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58viktor

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All information came from both John D. Baird books and The Hawken rifle Its place in history by Charles E. Hanson
This is what I have concluded on our rifle:

S. Hawken 1832 Hawken light mountain rifle. (Squirrel rifle)

Weight at 8.5 pounds: No rib. Early Trapper’s did not want heavy guns…

Small bore barrel at .385 with straight rifling: Enough for beaver fur… lighter weight ammunition…

Handmade barrel: Hand welded barrels 1829, Factory made barrels were common late 30’s. Our barrel varies around 1 inch throughout the 39 11/16 inch length barrel. Not machine made.

Front barrel sight: Silver on copper base that was a tradition brought from his eastern training. Mountain men were known to complain about this eastern short sight and they would add a sliver of silver coin to make it higher. 27 inches between sights is a known measurement such as ours determining the original barrel.

No cheek stock: Smaller, plainer editions of larger Hawken “Mountain Rifle” page 22 figure 6. The hawken rifle: Its place in history: shows only “one” cheap rifle made in 1832. The next one was made in 1840. Due to our handmade barrel it would make it this rifle.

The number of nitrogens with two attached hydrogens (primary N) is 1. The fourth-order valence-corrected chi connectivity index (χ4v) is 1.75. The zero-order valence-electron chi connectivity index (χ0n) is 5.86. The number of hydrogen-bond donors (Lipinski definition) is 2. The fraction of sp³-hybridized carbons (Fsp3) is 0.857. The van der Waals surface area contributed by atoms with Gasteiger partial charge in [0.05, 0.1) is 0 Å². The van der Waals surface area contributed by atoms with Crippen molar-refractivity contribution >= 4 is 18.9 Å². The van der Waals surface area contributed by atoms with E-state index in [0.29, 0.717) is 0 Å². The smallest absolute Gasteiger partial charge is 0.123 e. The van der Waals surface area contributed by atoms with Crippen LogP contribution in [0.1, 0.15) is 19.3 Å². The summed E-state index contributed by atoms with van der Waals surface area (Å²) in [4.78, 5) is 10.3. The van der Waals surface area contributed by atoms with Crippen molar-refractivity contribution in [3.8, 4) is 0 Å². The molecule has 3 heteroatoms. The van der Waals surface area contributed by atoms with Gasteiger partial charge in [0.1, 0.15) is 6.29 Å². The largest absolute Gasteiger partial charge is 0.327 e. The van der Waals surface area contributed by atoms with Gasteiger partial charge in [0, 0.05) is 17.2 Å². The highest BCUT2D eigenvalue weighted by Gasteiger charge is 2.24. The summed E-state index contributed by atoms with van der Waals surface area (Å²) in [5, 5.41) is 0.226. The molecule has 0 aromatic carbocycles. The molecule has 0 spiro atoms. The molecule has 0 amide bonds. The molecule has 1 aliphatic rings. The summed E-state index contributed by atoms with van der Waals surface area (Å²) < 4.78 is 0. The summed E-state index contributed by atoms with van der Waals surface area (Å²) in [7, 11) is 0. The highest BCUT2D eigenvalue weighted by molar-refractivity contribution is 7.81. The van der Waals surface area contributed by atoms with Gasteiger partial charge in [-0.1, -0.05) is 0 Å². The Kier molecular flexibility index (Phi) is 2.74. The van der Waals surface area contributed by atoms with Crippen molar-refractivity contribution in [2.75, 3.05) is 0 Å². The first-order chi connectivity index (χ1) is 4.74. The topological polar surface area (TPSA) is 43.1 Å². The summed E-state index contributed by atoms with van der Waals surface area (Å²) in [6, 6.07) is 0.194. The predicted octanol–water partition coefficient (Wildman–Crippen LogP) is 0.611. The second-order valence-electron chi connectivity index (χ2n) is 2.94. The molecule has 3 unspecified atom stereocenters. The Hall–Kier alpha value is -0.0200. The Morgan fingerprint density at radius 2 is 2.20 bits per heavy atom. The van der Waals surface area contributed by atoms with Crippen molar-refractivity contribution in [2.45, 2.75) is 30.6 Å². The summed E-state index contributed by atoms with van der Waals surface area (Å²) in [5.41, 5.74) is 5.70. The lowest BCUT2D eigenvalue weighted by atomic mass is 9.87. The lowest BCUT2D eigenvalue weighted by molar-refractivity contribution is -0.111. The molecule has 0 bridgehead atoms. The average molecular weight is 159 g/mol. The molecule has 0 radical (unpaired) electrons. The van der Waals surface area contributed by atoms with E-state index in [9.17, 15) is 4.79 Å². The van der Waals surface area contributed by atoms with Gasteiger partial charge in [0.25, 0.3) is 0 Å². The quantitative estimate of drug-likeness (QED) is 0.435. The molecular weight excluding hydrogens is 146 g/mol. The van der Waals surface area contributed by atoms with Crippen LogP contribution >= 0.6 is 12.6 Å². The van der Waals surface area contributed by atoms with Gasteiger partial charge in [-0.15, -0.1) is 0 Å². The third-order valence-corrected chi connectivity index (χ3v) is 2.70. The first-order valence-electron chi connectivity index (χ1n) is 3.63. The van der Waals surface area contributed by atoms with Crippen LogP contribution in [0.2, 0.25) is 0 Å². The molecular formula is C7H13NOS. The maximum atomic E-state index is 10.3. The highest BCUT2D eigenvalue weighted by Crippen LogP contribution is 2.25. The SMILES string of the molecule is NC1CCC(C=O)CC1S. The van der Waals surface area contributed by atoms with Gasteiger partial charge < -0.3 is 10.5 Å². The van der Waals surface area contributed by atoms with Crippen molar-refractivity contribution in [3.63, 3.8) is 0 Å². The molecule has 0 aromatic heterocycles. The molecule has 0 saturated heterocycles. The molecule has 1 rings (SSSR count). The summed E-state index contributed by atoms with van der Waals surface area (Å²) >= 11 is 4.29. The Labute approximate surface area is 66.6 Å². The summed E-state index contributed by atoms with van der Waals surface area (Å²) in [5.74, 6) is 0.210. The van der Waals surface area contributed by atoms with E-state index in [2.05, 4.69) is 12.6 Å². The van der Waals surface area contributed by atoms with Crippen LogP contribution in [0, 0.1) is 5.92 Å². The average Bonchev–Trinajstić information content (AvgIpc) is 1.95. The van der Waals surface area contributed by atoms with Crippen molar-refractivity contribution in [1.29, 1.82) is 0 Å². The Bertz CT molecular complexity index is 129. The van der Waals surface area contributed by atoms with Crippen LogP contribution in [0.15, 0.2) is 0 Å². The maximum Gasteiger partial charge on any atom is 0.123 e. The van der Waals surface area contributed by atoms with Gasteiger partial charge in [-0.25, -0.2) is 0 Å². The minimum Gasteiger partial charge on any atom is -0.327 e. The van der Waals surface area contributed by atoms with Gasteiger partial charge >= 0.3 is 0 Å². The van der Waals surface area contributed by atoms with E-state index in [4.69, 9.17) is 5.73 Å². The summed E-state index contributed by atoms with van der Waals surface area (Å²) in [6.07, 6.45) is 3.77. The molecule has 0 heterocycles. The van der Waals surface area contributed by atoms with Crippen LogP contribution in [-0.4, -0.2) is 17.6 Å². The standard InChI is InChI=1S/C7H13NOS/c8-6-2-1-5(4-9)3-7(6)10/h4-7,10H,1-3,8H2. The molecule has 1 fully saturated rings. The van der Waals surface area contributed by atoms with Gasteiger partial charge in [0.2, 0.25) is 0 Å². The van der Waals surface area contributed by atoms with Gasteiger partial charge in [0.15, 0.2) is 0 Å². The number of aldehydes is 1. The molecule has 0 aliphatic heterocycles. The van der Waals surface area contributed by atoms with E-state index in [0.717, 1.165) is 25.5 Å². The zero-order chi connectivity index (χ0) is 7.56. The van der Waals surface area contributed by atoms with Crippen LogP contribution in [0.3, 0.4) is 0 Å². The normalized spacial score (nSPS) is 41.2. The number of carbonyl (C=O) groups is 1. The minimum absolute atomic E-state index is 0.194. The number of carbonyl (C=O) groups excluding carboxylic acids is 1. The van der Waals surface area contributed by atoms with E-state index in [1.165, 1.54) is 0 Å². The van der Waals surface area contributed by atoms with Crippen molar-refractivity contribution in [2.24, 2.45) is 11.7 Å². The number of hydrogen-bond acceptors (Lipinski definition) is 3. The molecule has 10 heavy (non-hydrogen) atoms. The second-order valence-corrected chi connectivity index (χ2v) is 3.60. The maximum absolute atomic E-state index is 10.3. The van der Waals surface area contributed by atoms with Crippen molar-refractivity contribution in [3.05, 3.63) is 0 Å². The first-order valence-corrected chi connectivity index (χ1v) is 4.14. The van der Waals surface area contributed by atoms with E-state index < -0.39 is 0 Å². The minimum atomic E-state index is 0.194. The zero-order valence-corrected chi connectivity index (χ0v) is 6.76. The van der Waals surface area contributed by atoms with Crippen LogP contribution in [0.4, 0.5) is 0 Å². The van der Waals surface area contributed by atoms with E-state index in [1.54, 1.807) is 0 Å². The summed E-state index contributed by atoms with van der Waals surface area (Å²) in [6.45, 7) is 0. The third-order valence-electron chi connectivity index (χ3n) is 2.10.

Barrel and breech damage from percussion caps: Page 18 Hawken rifles The Mountain Man’s Choice: States Hawken rifles had this problem being a fault of Hawken, later fixed… Page 69 The Hawken Rifle: its place in history: It was predominant and possibly the earliest percussion rifle used by the mountain man. Our’s has this damage.

Crescent and heal as two pieces are held together with a rivet and brass and fluxed. Very early construction.. Page 92 Hawken rifles the mountain man’s choice. Our’s has this fluxing.

Two pins: Close examination of early rifles will reveal that the lower thimble was held in place with two pins passing through the stock. Page 78 Hawken rifles the mountain man’s choice. Our barrel has two holes for these pins.

Late triggers seam to not have the adjustment hair trigger. Our’s has the adjustment screw.

Heel of butt plate touches ground first when barrel is held vertical to ground. The toe is off ground from ¼ inch to ¾ inch.

Forend tip of S. Hawken squirrel rifle in Lenard collection. Note cast rear sight, and lack of rib for ramrod. Page 63 Plate No. 95 Hawken rifles the mountain man’s choice. Same to our’s.

Thanks for you interest and let me know what you think, Victor
 

S.Kenton

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I’ve never seen a Hawken rifle without the snail drum. I’ve seen many originals, and one can google a plethora of examples on the web. I know some examples that doesn’t fit what people have in mind as the “traditional” Hawken, but they still have the snail drum. I honestly can’t think your example is any type of Hawken at all. Just a disclaimer, I’m not an expert,maybe some one else will chime in.